Today, I was watching a great episode of the History Channel show “The Universe“, which was exploring the concept of the nature of the universe. (On the off chance you are some type of physicist or astronomer who has stumbled on to this blog, you might want to skip to the next paragraph. It’ll be less painful for you that way). The episode explored the concept of whether there are alternate universes and, if so, what is their relationship to our universe. Apparently there are several different types of possible alternative universes. The two possibilities (of the four types of multiple universe scenarios) that I vaguely understood were a) parallel universes may coexist in the same physical space as ours or b) many universes may be floating along through “hyperspace” like soap bubbles. When I was a high schooler, I was torn between two career paths: ecology and astrophysics (yes, I know. I’ve always been a woman with broad interests). Honestly, if I had known that such wild theories about the universe were being studied, I might well have made a different decision. It would also have helped if I was better at math.
What caught my attention in this episode, however, was the assumption that, in alternative universes, not only would human beings exist, but I would exist. Having chosen the ecology path, this immediately got me to thinking about evolution. “Replaying the tape of earth history” has long been a thought experiment in the study of evolution. If we reran the history of life from the beginning, what would life look like right now – 4.54 billion years after the formation of the earth? The crux of the question is: how random is evolution? On the extinction side one could ask questions like: Would catastrophes that occurred in the past have the exact same impact on life on earth? Or would subtle differences in timing and conditions of the event or the activity of individuals lead to survival of species that otherwise went extinct – thus altering the web of species’ interactions and evolutionary potential of earth’s biota? On the evolution side: are key mutations and innovations inevitable (i.e. would they occur again if the tape was replayed) and if so, would they occur at the same instance as they did the first time? How would changes in the probability of a mutation occurring again and the timing (occurring sooner or later than it did before) affect how evolution played out? If certain types of mutations are more probable to occur than other types of mutations, and those mutations were key in evolution of life, then perhaps evolution is something more deterministic than a pure random walk through DNA space. Since microevolution is not my field of expertise, I’m not qualified to say. I don’t even know if anyone has tried to address the probability of specific mutations occurring but I suspect that there is more that is random in evolution than predictable. If so, then if we were able to study Earth in the alternative universes, I think I would find that most of them were not populated with copies of me. (In addition to the issue of whether there are human beings on those alternative Earths, there is also the issue of whether all my ancestors actually hooked up again or decided to mate with someone else.) However, for those of you who are really bummed by this idea, I have a ray of hope. The physicists kept talking about an “infinite number of alternative universes”, and when you talk about infinity…well, a small probability multiplied by infinity is technically, I believe, infinity (have to admit that makes my brain hurt), so you probably do exist in alternative universes.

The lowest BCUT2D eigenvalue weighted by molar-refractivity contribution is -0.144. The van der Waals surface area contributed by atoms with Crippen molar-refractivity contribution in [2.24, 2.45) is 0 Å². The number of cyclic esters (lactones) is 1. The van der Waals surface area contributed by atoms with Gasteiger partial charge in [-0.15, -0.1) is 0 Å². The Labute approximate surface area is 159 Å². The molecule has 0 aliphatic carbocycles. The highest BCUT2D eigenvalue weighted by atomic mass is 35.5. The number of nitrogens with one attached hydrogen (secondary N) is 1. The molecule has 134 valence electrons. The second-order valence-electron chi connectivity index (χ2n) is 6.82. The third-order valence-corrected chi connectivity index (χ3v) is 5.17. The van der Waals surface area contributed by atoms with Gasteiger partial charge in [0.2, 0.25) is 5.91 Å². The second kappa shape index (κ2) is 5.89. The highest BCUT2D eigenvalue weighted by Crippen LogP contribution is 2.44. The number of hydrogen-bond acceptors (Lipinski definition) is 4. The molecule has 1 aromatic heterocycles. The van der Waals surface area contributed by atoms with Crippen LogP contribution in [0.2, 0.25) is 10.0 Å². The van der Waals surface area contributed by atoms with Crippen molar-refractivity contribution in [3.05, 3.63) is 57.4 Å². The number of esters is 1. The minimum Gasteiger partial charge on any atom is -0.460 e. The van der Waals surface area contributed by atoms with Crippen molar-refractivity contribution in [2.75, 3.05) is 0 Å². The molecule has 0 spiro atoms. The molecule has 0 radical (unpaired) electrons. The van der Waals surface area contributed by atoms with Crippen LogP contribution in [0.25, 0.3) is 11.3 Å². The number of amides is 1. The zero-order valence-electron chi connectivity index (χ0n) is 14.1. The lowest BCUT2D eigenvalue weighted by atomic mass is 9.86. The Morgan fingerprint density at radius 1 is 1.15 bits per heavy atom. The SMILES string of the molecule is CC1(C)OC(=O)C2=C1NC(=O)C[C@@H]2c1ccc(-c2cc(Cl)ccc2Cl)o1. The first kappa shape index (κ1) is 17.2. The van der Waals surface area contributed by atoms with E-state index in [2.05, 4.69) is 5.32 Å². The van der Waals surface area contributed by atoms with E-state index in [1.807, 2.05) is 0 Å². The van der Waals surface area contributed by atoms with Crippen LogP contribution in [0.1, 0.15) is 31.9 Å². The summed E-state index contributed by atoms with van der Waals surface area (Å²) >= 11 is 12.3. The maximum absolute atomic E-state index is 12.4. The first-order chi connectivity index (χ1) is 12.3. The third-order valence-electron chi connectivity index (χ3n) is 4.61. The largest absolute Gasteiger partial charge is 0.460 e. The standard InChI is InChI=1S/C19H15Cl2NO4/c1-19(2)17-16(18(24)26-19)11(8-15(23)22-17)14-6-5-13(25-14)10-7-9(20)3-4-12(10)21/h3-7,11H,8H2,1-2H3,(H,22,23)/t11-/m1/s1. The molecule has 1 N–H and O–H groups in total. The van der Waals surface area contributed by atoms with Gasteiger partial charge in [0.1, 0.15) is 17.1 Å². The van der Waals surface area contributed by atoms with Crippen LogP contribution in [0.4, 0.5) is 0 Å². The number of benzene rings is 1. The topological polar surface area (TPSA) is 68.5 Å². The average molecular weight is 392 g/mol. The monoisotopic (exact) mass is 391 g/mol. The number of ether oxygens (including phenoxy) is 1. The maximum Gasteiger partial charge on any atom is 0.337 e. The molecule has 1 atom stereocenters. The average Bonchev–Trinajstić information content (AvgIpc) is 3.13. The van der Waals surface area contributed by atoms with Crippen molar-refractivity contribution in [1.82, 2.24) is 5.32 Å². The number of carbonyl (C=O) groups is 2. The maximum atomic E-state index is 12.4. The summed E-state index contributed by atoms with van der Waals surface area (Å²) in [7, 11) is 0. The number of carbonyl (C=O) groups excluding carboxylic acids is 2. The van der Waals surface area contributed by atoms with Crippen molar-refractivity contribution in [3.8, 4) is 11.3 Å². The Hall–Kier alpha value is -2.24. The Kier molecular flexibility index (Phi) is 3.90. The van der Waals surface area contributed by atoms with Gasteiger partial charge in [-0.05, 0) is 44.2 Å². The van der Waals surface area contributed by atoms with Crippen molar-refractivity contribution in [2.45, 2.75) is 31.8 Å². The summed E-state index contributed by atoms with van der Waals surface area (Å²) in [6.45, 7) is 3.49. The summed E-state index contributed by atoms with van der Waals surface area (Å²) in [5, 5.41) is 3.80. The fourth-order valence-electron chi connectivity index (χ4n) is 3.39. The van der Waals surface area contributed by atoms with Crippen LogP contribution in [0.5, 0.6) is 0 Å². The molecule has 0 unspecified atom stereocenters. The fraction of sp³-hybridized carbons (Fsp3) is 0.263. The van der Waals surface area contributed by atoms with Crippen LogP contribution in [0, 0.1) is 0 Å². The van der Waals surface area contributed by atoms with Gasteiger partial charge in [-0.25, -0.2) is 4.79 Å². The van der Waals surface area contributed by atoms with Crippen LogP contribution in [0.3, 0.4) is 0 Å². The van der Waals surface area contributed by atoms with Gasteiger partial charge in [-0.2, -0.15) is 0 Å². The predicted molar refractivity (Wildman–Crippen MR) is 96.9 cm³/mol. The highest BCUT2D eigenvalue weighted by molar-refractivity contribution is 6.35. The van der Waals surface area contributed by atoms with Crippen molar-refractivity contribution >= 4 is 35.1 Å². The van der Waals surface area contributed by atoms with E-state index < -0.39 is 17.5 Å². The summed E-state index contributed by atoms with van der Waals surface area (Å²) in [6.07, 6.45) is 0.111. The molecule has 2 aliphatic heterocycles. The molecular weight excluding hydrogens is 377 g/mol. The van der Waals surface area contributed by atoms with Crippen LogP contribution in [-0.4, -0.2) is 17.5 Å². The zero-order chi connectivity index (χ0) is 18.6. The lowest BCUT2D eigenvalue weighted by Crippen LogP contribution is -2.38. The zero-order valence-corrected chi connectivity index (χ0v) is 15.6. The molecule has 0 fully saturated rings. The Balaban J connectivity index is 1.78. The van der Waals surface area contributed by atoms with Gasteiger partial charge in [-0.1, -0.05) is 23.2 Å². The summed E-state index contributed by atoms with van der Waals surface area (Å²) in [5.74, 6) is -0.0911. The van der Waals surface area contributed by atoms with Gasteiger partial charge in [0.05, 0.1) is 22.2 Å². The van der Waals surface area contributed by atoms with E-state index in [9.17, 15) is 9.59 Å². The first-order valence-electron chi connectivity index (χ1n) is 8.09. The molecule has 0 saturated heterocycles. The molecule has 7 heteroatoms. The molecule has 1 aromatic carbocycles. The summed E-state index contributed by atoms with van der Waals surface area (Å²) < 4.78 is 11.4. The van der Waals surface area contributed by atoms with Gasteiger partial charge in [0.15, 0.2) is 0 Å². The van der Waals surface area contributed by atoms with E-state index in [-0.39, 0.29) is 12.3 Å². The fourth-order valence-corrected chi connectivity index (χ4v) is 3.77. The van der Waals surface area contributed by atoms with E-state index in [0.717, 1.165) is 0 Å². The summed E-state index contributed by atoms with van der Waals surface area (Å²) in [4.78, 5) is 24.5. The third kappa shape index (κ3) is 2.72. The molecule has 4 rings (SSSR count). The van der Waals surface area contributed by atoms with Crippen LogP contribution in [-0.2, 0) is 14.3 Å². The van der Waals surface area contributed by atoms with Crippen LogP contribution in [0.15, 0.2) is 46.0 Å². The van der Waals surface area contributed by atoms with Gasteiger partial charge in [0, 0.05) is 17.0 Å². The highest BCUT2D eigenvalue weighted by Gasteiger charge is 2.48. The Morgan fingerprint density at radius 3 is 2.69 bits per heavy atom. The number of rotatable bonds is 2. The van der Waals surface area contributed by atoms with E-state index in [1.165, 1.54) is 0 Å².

The high school sci-fi fan in me has obviously already imagined a branch of ecological and evolutionary study which uses alternative universes as independent experiments of evolution. Imagine what we could learn. Is DNA the only molecule that could code information stably? Or are their alternative universes where all life on Earth has RNA as its genetic code or even some other molecular structure? How important is the identity of species that go extinct to the overall history of evolution (does the loss of a specific small mammal during the K-T extinction prevent the Age of Mammals? Or does it only result in minor or even no differences in the overall diversification and dominance of mammals that occurred after the demise of the dinosaurs? Inquiring minds want to know. And who knows, maybe in an alternative universe we have already learned how to do this and I never had to make the choice between ecology and astrophysics and I’m currently busy using my knowledge of the multiverse to study ecology and evolution. I just hope that my alternative self is a little better at math!